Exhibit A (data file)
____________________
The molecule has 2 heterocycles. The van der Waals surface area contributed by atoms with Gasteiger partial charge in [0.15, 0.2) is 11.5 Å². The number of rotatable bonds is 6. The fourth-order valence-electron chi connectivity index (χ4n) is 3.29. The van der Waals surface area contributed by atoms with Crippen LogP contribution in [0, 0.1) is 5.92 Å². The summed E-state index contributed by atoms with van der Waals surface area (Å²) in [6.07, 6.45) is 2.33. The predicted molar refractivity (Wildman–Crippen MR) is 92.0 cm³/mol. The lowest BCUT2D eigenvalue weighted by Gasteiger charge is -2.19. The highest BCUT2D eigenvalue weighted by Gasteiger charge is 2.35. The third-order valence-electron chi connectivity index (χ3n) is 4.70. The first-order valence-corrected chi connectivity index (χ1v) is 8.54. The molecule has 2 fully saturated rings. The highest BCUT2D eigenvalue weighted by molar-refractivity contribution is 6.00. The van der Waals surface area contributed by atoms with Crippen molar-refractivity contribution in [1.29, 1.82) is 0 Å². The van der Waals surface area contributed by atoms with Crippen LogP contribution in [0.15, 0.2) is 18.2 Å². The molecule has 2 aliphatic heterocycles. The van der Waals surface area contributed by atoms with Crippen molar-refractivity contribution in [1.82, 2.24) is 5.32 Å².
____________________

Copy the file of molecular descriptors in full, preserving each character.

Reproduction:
The molecule has 2 heterocycles. The van der Waals surface area contributed by atoms with Gasteiger partial charge in [0.15, 0.2) is 11.5 Å². The number of rotatable bonds is 6. The fourth-order valence-electron chi connectivity index (χ4n) is 3.29. The van der Waals surface area contributed by atoms with Crippen LogP contribution in [0, 0.1) is 5.92 Å². The summed E-state index contributed by atoms with van der Waals surface area (Å²) in [6.07, 6.45) is 2.33. The predicted molar refractivity (Wildman–Crippen MR) is 92.0 cm³/mol. The lowest BCUT2D eigenvalue weighted by Gasteiger charge is -2.19. The highest BCUT2D eigenvalue weighted by Gasteiger charge is 2.35. The third-order valence-electron chi connectivity index (χ3n) is 4.70. The first-order valence-corrected chi connectivity index (χ1v) is 8.54. The molecule has 2 fully saturated rings. The highest BCUT2D eigenvalue weighted by molar-refractivity contribution is 6.00. The van der Waals surface area contributed by atoms with Crippen molar-refractivity contribution in [1.29, 1.82) is 0 Å². The van der Waals surface area contributed by atoms with Crippen LogP contribution in [0.15, 0.2) is 18.2 Å². The molecule has 2 aliphatic heterocycles. The van der Waals surface area contributed by atoms with Crippen molar-refractivity contribution in [1.82, 2.24) is 5.32 Å².